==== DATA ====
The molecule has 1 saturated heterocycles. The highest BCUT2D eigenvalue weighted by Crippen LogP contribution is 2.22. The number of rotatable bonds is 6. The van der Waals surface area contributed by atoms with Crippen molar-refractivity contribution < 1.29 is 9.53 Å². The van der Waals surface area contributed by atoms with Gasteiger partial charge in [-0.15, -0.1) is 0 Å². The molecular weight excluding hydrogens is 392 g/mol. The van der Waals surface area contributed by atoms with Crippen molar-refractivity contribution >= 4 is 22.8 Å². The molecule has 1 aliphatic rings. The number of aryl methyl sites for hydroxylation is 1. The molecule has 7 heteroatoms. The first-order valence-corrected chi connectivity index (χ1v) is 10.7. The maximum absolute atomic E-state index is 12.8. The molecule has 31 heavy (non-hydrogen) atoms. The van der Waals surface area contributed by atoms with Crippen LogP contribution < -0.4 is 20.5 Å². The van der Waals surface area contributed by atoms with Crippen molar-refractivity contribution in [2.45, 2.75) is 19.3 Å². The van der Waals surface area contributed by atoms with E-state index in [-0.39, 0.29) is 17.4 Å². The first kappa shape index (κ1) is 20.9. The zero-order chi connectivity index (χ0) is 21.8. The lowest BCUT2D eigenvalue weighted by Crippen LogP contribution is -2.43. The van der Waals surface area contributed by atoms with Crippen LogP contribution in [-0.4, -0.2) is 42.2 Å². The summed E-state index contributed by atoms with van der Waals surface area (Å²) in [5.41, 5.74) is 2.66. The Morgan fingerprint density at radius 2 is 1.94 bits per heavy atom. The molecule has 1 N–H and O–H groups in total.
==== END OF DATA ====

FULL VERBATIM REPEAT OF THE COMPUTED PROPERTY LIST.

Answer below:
The molecule has 1 saturated heterocycles. The highest BCUT2D eigenvalue weighted by Crippen LogP contribution is 2.22. The number of rotatable bonds is 6. The van der Waals surface area contributed by atoms with Crippen molar-refractivity contribution < 1.29 is 9.53 Å². The van der Waals surface area contributed by atoms with Gasteiger partial charge in [-0.15, -0.1) is 0 Å². The molecular weight excluding hydrogens is 392 g/mol. The van der Waals surface area contributed by atoms with Crippen molar-refractivity contribution >= 4 is 22.8 Å². The molecule has 1 aliphatic rings. The number of aryl methyl sites for hydroxylation is 1. The molecule has 7 heteroatoms. The first-order valence-corrected chi connectivity index (χ1v) is 10.7. The maximum absolute atomic E-state index is 12.8. The molecule has 31 heavy (non-hydrogen) atoms. The van der Waals surface area contributed by atoms with Crippen LogP contribution < -0.4 is 20.5 Å². The van der Waals surface area contributed by atoms with Crippen molar-refractivity contribution in [2.45, 2.75) is 19.3 Å². The van der Waals surface area contributed by atoms with E-state index in [-0.39, 0.29) is 17.4 Å². The first kappa shape index (κ1) is 20.9. The zero-order chi connectivity index (χ0) is 21.8. The lowest BCUT2D eigenvalue weighted by Crippen LogP contribution is -2.43. The van der Waals surface area contributed by atoms with Crippen LogP contribution in [-0.4, -0.2) is 42.2 Å². The summed E-state index contributed by atoms with van der Waals surface area (Å²) in [5.41, 5.74) is 2.66. The Morgan fingerprint density at radius 2 is 1.94 bits per heavy atom. The molecule has 1 N–H and O–H groups in total.